On June 29, on the 3rd Sunday after Pentecost Archpriest Igor Tarasov, Rector of St. George Church served the Divine Liturgy in our temple.
Following the Gospel reading the Rector preached a homily:
“Today’s Epistle lesson is telling us about faith, hope and love. St. Paul teaches that we are justified not by the works of the Old Testament law, but by faith in Jesus Christ. Salvation comes from faith. And faith makes us acquire the grace of the Lord and makes us rejoice in hope of the glory of God (Rom. 5, 2). St. Paul assures us that hope in Jesus does not disappoint, “because the love of God has been poured out in our hearts by the Holy Spirit who was given to us” (Rom. 5, 5). St. Paul also says that the love of God is shown in the fact that God Himself died for us although we were sinners. “In due time Christ died for the ungodly” (Rom. 5, 6).”
“St. Paul further reflects upon that fact that Christ died for us who seemed to be unworthy of such sacrifice, saying that “scarcely for a righteous man will one die; yet perhaps for a good man someone would even dare to die” (Rom. 5, 7). He then comes to an important conclusion: “But God demonstrates His own love toward us, in that while we were still sinners, Christ died for us” (Rom. 5, 8).”
“God loved us always. He loved us although we were sinners. That is what makes God’s love so wonderful. He did not wait until we reformed and found our way back to Him. He did not wait until we loved Him. He loved us before that. He loved us while we still spurned and rejected His love. And He still does love all of us despite our sins. For us, Christians, it is important to remember that God loves us no matter what we are or what we do. However, we should not forget all the things which are wrong with us. We have to be realistic about our sins and our weaknesses and our unworthiness. At the same time we have to be optimistic and remember that God nevertheless loves us.”
“It can be compared to good parenting. A good parent will try to correct a child for wrong behavior, but not humiliate him as a person. There is a difference between a parent saying to a child, “The thing you did was wrong and I will not stand for that, because I love you too much to allow you to grow up with that kind of behavior,” or saying to the child, “You are a terrible person because you did such a thing”. God is like a good and wise parent. He does not like when we do wrong things but He does not belittle us for that. When we think of these things we come to a basic biblical truth: hate the sin but love the sinner. This is the way God loves us. He showed His love by dying for us while we were still sinners. God hates the sin but never withdraws His love from the sinner.”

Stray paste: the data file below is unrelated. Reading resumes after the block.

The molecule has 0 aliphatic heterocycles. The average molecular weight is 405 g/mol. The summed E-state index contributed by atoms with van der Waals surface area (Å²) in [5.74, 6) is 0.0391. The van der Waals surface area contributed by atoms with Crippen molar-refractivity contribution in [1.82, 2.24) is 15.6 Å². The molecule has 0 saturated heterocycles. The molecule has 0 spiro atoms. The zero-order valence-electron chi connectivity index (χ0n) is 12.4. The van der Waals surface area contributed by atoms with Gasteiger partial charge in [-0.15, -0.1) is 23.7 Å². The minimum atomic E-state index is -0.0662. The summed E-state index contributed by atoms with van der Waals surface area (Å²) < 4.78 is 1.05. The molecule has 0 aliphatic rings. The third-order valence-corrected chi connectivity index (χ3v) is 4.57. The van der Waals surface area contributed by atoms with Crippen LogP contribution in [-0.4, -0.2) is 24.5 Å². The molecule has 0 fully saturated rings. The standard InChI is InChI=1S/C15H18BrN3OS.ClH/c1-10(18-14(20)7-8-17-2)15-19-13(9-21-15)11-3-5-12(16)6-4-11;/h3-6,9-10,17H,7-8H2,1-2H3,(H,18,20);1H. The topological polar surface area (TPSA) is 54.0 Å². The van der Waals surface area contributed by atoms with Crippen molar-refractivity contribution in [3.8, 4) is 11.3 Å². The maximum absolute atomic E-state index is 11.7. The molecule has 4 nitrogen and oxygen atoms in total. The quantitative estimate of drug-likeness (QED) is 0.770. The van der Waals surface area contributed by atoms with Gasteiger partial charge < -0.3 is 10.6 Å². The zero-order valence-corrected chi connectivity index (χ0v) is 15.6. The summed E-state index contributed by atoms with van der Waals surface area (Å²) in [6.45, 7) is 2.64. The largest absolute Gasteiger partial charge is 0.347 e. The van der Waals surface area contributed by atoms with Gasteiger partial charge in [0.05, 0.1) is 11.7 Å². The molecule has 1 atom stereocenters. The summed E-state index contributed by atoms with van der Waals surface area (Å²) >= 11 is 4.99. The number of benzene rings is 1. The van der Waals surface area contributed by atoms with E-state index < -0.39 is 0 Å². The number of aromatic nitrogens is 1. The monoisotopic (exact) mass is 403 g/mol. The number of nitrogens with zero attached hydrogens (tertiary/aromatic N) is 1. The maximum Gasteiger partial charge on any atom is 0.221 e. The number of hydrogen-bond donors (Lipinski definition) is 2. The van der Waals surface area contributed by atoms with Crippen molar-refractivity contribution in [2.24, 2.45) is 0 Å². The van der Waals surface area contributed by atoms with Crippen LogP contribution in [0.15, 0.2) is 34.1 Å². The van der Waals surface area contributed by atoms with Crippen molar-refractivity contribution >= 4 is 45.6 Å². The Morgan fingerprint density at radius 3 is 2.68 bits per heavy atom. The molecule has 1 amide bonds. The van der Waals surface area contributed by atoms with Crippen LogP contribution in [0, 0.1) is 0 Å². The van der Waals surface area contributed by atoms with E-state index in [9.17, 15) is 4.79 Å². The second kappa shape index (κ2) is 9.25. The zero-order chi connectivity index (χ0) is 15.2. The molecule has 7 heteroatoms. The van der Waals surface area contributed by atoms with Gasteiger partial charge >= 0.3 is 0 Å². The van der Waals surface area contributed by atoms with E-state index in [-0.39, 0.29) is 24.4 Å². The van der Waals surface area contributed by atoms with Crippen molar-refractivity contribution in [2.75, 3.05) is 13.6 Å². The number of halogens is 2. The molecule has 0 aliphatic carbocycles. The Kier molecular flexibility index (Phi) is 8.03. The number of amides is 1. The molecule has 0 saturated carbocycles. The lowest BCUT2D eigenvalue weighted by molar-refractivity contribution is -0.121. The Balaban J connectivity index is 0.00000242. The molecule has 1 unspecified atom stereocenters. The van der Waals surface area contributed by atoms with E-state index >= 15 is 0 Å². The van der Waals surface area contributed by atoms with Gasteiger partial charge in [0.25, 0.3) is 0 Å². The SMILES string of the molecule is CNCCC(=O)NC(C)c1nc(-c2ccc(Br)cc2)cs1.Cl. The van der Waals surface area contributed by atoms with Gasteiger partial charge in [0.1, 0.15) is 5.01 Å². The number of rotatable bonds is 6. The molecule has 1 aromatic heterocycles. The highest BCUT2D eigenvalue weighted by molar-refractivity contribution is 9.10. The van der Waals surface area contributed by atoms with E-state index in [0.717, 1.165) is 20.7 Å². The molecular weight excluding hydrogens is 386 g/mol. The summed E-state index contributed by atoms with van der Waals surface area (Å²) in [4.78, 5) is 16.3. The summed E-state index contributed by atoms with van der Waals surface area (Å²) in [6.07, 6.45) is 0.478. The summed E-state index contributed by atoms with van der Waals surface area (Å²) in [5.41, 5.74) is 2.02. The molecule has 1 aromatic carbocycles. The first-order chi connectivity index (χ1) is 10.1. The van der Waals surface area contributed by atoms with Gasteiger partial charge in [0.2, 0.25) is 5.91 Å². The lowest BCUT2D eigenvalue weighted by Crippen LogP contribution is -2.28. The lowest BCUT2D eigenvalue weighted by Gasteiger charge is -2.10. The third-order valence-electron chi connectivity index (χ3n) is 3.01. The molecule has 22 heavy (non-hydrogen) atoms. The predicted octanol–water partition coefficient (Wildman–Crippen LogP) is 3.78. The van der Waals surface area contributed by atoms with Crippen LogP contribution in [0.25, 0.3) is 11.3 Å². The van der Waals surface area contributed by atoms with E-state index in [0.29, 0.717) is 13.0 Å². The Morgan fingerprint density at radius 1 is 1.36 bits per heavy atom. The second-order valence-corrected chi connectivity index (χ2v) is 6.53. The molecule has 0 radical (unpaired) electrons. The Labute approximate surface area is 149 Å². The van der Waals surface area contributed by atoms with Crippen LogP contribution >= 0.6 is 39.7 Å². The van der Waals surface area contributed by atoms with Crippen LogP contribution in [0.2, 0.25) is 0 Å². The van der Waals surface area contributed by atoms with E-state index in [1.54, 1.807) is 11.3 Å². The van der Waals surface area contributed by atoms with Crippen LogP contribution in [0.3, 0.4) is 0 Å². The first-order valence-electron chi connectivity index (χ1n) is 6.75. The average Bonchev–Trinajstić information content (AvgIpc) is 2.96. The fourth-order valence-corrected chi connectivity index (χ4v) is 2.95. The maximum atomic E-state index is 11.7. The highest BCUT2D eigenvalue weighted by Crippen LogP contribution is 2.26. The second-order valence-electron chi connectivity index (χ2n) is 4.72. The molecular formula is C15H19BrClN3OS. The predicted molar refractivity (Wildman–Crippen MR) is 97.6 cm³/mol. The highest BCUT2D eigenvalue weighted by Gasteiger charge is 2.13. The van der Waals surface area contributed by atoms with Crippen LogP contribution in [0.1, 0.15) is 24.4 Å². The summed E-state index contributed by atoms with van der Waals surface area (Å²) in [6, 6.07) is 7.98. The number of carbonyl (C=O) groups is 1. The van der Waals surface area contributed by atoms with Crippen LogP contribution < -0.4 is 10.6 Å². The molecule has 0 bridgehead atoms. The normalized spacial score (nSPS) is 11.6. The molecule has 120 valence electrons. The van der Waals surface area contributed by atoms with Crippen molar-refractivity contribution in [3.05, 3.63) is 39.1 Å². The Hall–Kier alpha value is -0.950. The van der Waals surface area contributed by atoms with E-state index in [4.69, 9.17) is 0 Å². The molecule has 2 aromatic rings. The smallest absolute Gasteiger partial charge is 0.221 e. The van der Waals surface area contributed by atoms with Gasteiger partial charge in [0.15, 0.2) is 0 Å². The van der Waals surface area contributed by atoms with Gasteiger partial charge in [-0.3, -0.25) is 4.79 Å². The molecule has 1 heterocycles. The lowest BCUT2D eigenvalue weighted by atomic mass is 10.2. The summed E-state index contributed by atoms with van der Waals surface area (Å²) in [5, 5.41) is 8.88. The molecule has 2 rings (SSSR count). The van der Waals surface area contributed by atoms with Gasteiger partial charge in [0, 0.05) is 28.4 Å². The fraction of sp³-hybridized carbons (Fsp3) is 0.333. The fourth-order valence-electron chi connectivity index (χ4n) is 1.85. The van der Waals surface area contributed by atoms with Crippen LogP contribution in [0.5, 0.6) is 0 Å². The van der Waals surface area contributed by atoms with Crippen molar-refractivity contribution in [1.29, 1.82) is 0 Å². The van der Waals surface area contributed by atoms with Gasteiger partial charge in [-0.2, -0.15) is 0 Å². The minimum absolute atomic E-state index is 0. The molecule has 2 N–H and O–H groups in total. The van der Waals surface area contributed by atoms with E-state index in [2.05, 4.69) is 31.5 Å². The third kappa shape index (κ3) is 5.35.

“The Scripture tells us how God did actually love the sinners. Why did God love Moses or David or Paul or Zacchaeus? Did He love them because of their goodness? Certainly not! They were all sinners. Moses was a murderer. David was a murderer and adulterer. Paul was a persecutor of Christians. Zacchaeus was a thief, a dishonest tax collector. It was because God loved them in spite of their sins that they became Saints. Christ loved harlots and murderers and thieves and adulterers. He shed His precious blood to save them. It was the transforming power of His love that made these people new persons – the same love that can make us new persons.”
“Therefore, when the devil comes to us and tempts us with the thought, “How could God love me? I have been bad – no, God could never love me”, remind the tempter of other sinners before you, like Moses, David, Paul and Zacchaeus. Or, when the devil tempts us with the thought, “How could God love that person? He is so bad! How God could love a criminal, a pervert, a maniac, a godless scoffer?” – again, remind the tempter of other sinners who were loved by God, take him to the Cross, and confront him with the words of today’s Epistle lesson, “God demonstrates His own love toward us, in that while we were still sinners, Christ died for us” (Rom. 5, 8). Christ did not die for Saints. He died for sinners to make them Saints.”
“Today we commemorate St. Tychon, bishop of Amathus. While he was even a young man he performed a miracle. A certain gardener threw away the dried prunings of vines from the vineyard. St Tychon gathered them, planted them in his garden and prayed the Lord that these branches might take root and yield fruit for the health of people. The Lord did so through the faith of the holy youth. The branches took root, and their fruit had a particular and very pleasant taste. It was used during the lifetime of the saint and after his death for making wine for the Mystery of the Holy Eucharist. Something similar God does to us, the sinners. When we sin, we are like the dried branches. But God wishes to plant us and to restore us to life, so we can produce good fruits.”
“Dear brothers and sisters! Let us cherish our faith by which we are saved. Let us rejoice in the hope of Christ by which we understand that God loves us. Let us appreciate His love for He loved us even while we were sinners. And let us love Him in return to become Saints!”
After the dismissal of the Liturgy the Rector congratulated our parishioner and altar server Elisej Flora on his past name day and wished him God’s blessings and intercession of the Holy Prophet Elisha whose memory was celebrated on June 27. Traditional ”Mnogaia leta” was proclaimed and sung.
Following the service our parishioners and the Rector gathered at the table to enjoy coffee and refreshments.